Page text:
In a statement to the political parties of India and others who supported the Supreme Court’s ruling on Section 377, author Vikram Seth reminded the country of its homosexual history. According to Seth, “it is homophobia that came into India and not homosexuality.”
Vikram Seth is a 61-year-old novelist and poet. He was born in Calcutta, India and has traveled to Britain, the U.S., and China. He is most known for his novel “A Suitable Boy”, which chronicles a young girl in India, in the 1950s and her search for a husband.
Vikram Seth became angry when advocates for the Section 377 law, which made homosexual sex in India illegal, stated that homosexuality is “unnatural” or “against Indian culture”. “Look into our history before you say this is Indian and this is not Indian”, says Seth. He and other Indians like himself consider homosexuality and sexual tolerance to have been an integral part of Indian history. It was British colonialism that brought the idea of sexual wholesomeness to India.
The presence of homosexuality in Indian history is well-preserved in relics from ancient times. In his statement Seth mentions the Khajuraho Monuments and the Kuma Sutra, great artificats from India’s past.
The Khajuraho Monuments are a group of Hindu and Jain temples that can be found in Khajuraho, a town in the state of Madhya Pradesh, India. Built from around 950 to 1050 A.D. the monuments are richly decorated with sculptures of deities and there attendants. Some scenes are of everyday life, while others are explicitly sexual. Nick-named the “Kuma sutra” temples the Khajuraho monuments attest to a time of enlightenment and sexual tolerance in the history of India
It is said that the sexual postures portrayed in the Khajuraho Monuments are visual guides to the Kuma Sutra. Put together in the third century, the Kuma Sutra is the only remaining text that can give scholars an insight into what life in India was like in those times. More than just a book of sexual positions, the Kuma Sutra is a complete manual to how to live a good life.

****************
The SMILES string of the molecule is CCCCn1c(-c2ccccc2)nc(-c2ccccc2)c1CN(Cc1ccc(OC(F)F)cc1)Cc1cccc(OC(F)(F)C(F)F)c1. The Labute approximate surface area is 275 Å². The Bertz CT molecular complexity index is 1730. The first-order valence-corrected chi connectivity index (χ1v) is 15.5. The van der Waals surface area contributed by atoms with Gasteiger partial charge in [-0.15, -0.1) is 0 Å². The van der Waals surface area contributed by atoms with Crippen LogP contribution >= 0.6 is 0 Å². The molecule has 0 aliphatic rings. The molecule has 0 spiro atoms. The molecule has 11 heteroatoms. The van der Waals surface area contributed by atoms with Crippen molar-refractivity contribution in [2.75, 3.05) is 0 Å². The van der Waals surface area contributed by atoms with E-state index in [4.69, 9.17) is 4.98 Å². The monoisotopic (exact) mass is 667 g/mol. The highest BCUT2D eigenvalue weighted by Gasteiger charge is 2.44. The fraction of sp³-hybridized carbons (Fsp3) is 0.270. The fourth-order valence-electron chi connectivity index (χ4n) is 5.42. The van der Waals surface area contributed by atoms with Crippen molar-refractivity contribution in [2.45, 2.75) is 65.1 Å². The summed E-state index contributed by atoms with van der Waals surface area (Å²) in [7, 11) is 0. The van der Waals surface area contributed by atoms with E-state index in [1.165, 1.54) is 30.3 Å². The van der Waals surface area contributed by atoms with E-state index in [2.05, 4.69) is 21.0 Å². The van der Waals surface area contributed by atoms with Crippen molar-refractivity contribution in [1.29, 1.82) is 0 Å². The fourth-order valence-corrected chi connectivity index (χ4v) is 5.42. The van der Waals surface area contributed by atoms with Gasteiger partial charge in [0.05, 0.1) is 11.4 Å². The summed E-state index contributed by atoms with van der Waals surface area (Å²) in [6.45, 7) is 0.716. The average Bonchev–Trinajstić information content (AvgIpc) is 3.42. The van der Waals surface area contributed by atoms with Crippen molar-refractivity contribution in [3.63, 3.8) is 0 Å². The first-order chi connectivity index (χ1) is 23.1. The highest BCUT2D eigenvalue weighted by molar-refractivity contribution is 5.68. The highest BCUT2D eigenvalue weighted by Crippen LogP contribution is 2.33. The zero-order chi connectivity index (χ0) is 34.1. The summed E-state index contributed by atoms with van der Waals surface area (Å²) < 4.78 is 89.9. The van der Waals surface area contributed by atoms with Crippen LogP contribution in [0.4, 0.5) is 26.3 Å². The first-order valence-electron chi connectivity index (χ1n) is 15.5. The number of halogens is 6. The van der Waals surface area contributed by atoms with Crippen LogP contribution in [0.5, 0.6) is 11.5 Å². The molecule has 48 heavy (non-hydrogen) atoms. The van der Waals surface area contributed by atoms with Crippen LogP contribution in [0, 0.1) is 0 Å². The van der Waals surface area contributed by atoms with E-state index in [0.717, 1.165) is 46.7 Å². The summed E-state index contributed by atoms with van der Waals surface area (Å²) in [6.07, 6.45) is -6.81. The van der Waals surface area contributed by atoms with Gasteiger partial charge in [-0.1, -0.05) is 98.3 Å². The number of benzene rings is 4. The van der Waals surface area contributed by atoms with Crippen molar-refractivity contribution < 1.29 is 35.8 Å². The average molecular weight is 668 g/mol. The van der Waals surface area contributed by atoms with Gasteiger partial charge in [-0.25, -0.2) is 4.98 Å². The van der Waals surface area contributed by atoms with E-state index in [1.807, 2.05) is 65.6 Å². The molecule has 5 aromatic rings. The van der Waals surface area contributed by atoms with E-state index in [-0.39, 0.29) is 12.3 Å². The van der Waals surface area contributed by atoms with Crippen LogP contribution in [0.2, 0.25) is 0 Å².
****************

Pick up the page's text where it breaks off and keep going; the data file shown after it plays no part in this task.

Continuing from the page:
In the Kuma Sutra is mentioned a group of people who lived in Southern India, who practiced acts of sodomy, or unnatural sexual practices. Sodomy may include oral and anal sex, and sex between a human and a non-human animal. The Kuma Sutra also mentions a “third” sexual nature which differed from the heterosexual norm. Third nature sex is carried on through today’s Hijras of India. The Hijras are a group of people in India who, though genetically male, look, dress, and act like females. Hijras are also allowed to perform ritual removal of their sexual member in order to complete their female identity. Hijras identify themselves as female, therefore, any man who is pursued and engages in sexual activity with one is not considered to be homosexual.
Though Hijras have been a part of India for over 4000 years they still face a lot of prejudice and discrimination. Once believed to have been blessed by the gods with the ability to bestow good luck and fertility; the Hijras of today are hard out of luck themselves. Being disowned by family, facing violence and hatred, and having few legal rights in their own country are just a few aspects of the life of a modern Hijra.
Vikram Seth also mentions Babur, the founder of India’s Mughal Dynasty, and his candid, autobiographical description of how he fell in love with a youth. In his autobiography, Babur speaks of how he was married to a woman at age 17, and how he had not interest in the woman. He recounts days when his mother would force him into the room of his new bride. Though a prince and required to fulfill his duty, Babur’s interest lay with a market boy named Baburi. In lines like, “I developed a strange inclination for him, rather, I made myself miserable for him”, Babur describes how deeply he fell in love with the other man. Seth calls the accounts “very moving”, while others may find it to be quite scandalous.
India is very much a country with a long rich history. The Khajuraho Monuments, the Kuma Sutra and Babur’s autobiography are only a few remnants of that history and contain only a few of the evidences of India’s homosexual past.
Vikram Seth can be quoted saying how the upholding of section 377 has pushed India as a country backward in time. Apparently a push further back in time may be exactly what India needs. Perhaps reminding the country about its liberal and tolerant past will be exactly what India needs to help it overcome prejudices.
By Earnestine Jones